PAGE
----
Monday morning news

Kavanaugh hearings begin this week » The confirmation hearing for Supreme Court nominee Brett Kavanaugh begins this week. The judge will face questions from the Senate Judiciary Committee beginning tomorrow.

South Carolina Republican Senator Lindsey Graham says given that a few Senate Democrats appear willing to support Kavanaugh, he could win more than enough votes.

GRAHAM: If he does well at the hearing, he will get—my belief is 55 or higher, if he does well, and I’m sure he will do well. 

But some Democrats say they’re not getting all the information they need to make a decision. Minnesota’s Amy Klobuchar reacted Sunday to the White House’s decision to withhold thousands of documents from Kavanaugh’s time working for former President George W. Bush.

KLOBUCHAR: We are not able to see a hundred-thousand documents that the archivist has just—because the administration has said we can’t see them. They’ve exerted their executive power. 

But Democrats will ask plenty of questions this week about his time in the Bush White House and his role on Ken Starr’s team during the investigation into then-President Bill Clinton.

U.S. cancels aid to Pakistan » The Pentagon says it’s taken final steps to cancel $300 million in planned aid to Pakistan. The Trump administration has complained that Pakistan’s government isn’t doing enough to help apply pressure to the Taliban, whose leaders use Pakistan as a sanctuary.

Shashank Joshi is senior research fellow at the Royal United Services Institute think tank, he says the move by the U.S. marks a shift in strategy in dealing with Pakistan.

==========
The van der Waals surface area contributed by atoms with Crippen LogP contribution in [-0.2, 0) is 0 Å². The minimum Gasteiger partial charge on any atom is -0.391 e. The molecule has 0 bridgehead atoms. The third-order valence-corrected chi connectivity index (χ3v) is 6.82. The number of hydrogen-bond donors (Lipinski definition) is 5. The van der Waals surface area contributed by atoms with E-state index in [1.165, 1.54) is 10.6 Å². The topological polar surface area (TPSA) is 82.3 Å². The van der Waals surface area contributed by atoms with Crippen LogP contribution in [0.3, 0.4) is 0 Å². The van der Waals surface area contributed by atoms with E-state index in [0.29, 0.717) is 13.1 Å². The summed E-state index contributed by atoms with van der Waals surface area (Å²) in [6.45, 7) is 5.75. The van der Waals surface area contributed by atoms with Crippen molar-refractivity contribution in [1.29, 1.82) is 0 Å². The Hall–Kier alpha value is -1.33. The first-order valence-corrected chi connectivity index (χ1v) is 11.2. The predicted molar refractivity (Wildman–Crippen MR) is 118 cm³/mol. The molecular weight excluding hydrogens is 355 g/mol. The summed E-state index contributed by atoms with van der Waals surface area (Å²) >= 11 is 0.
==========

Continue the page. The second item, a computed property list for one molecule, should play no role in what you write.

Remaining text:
JOSHI: Previous presidents have always hoped they could turn around Pakistan’s behavior. But I think with Trump we’re finally seeing a sense of disillusionment sink in and a sense of conviction amongst Congress, amongst the administration, the White House, that it’s too late. We simply have to now use more sticks because the carrots just haven’t worked. 

Pentagon officials say they submitted a request to Congress this summer for authorization to use the $300 million for other purposes. The request has not yet been approved.

A Pentagon spokesman said it made the request because of Pakistan’s lack of support for the U.S. strategy to bring the Afghan war to an end.

Amsterdam stabbings » Government officials in Amsterdam believe the stabbing of two American tourists on Friday at a railway station was an act of terrorism.

Authorities said based on the suspect’s statements to police, they believe he targeted the Americans. The 19-year-old suspect was shot and detained by police. He was later was identified only as Jawed S. because of Dutch privacy rules. He is reportedly an Afghan citizen who holds a German residency permit.

Police say the two unidentified Americans have serious but not life-threatening injuries and are recovering in a hospital. The suspect also is hospitalized.

Gas prices up this year, expected to drop into fall » As Americans hit the road over the Labor Day weekend, they’re paying more for gas this year. At $2.84 a gallon, the national average is the highest Labor Day price in four years.

AAA spokeswoman Jeanette Casselano says it’s been an expensive year at the pump so far, but…

CASSELANO: The good news is, prices are falling as we head into fall. AAA expects the national gas price average to hit as low as $2.70, maybe cheaper than that, as we head into the fall months. 

Motorists are driving more this year, but crude oil prices have remained steady.

Alabama has the cheapest gas in the continental U.S. right now at $2.53 a gallon. At the other end, California motorists are paying $3.62 a gallon.

I’m Kent Covington. Up next—Legal Docket. And Andrée Seu Peterson on how humans unravel. This is The World and Everything in It.

(AP Photo/Manuel Balce Ceneta, File) In this July 19, 2018, file photo, Supreme Court nominee Brett Kavanaugh glances at reporters during a meeting with Sen. James Lankford, R-Okla., on Capitol Hill in Washington. 

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